Celebrating the legacy of Walter Capps
The lessons and impacts of Walter Capps — the revered UC Santa Barbara religious studies professor turned national leader — remain touchstones for many of his former students and academic and political contemporaries. For a closer look at that legacy, a two-day event on campus will bring together the people who knew him best and many of those he influenced.
“Celebrating the Legacy of Walter H. Capps: Professor, Humanist, Public Servant,” takes place Friday, Nov. 10 at the McCune Conference Room in the Humanities & Social Sciences Building, and on Saturday, Nov. 11 at Campbell Hall. Hosted by the Walter H. Capps Center for the Study of Ethics, Religion, and Public Life, the event is free and open to the public and will be livestreamed on the center’s YouTube channel. In-person attendees are encouraged to RSVP.
Panel discussions on Nov. 10 will cover the value of the humanities in today’s society and Capps’s contributions to the study of religion, among other topics. On Nov. 11, panelists will look back on the impact of Capps’s famous course on the Vietnam War, his courses on ethics, his 1996 congressional campaign and career in politics and the value of public service. Many of his former students and colleagues are expected to speak during the conference. The full program is available here.
Speakers and panelists include former U.S. senator and Nebraska governor Bob Kerrey, former U.S. Representative Lois Capps, Santa Barbara County Supervisor Laura Capps and UCSB Chancellor Henry Yang, among many scheduled scholars, politicians and former colleagues and students.
Capps taught at UCSB for more than 30 years. Garnering national attention, his course on the historically unpopular Vietnam War, “Religion and the Impact of Vietnam,” proved cathartic for the veterans who appeared as guest speakers and impactful for the students exposed to their firsthand accounts of the war and its aftermath. More than 15,000 students took the course over 16 years.
Another popular Capps course, “Voices of the Stranger,” was based on the work of a Trappist monk. Capps designed its curriculum to teach about the struggles and successes of everyday people who had overcome seemingly insurmountable life obstacles, such as experiencing homelessness or battling severe disease.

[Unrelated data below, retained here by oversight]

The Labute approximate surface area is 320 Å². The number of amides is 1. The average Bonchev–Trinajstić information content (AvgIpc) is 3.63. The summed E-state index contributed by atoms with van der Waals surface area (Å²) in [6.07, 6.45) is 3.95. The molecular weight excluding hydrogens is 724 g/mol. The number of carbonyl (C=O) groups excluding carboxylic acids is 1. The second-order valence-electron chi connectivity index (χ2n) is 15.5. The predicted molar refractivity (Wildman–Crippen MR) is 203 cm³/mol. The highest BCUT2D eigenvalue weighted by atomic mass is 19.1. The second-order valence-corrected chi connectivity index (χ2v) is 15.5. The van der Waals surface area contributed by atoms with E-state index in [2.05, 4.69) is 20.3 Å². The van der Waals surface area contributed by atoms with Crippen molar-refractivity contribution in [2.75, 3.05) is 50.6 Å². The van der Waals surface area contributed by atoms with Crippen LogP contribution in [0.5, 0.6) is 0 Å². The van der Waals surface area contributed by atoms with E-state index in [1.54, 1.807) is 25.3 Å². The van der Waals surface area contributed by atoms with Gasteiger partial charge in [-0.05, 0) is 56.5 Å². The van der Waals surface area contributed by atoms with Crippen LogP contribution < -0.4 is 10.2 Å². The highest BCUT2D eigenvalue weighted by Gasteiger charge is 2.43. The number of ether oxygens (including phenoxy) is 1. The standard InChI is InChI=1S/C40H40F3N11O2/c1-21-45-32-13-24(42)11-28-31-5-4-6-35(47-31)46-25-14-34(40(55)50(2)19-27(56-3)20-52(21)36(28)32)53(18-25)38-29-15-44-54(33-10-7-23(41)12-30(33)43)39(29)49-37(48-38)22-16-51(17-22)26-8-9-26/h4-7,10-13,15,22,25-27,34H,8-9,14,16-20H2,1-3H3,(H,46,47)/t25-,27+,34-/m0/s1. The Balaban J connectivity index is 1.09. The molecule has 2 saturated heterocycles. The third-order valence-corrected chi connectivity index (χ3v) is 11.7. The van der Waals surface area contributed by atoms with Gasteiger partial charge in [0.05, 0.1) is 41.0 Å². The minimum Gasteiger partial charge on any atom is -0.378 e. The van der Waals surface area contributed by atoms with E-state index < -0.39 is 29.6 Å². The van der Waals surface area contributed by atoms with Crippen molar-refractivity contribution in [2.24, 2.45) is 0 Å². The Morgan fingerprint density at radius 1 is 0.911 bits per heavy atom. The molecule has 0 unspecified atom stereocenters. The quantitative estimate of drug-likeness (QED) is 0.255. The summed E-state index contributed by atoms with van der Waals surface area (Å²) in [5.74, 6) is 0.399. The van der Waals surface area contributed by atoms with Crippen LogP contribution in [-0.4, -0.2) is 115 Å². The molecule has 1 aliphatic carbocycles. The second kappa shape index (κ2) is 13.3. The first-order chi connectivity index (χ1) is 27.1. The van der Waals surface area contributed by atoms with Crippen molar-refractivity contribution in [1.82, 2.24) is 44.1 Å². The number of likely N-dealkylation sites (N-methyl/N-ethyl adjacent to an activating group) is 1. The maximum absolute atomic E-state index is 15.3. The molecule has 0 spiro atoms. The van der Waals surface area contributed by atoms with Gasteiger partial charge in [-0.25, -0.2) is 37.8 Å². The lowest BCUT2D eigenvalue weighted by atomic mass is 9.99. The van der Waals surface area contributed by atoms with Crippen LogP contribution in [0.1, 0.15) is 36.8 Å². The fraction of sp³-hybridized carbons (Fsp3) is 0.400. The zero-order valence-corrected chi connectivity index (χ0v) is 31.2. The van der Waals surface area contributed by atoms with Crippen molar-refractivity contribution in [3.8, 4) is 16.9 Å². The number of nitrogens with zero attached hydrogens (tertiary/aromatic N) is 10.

Long before he first ran for elected office in the mid-1990s, Capps “was enchanted by politics,” said his daughter, Laura Capps. “He had such reverence for the history, and he was inspired by government for the right reasons. He was the opposite of cynical.”
Running as a Democrat in 1996, Walter Capps was elected to Congress to represent California’s Central Coast district, which had been previously held by Republicans for decades. During his campaign, Capps spoke to the abrasive politics common of the era and sought to mend divides and discover common ground on the issues.
“He resisted black or white, for or against, and really tried to approach politics from a bigger, more holistic point of view and ground his new life as a candidate and congressperson in history and intellectual thought,” Laura Capps said. “If he were still alive he’d still be looking for ways to ground political discussions in meaning and value. That’s something I try to do as well. When I think about what my dad would do, it often leads me to, ‘What are my own values?’ And it helps me to connect to others, even those with different perspectives.”
Walter Capps died suddenly of a heart attack on Oct. 28, 1997, after less than a year holding office. He was 63. His wife, Lois Capps, won the vacant seat and served from 1998–2017.
“This conference is really a reunion,” Laura Capps said. “And I’m really happy for my mom. This means a lot, for her especially.”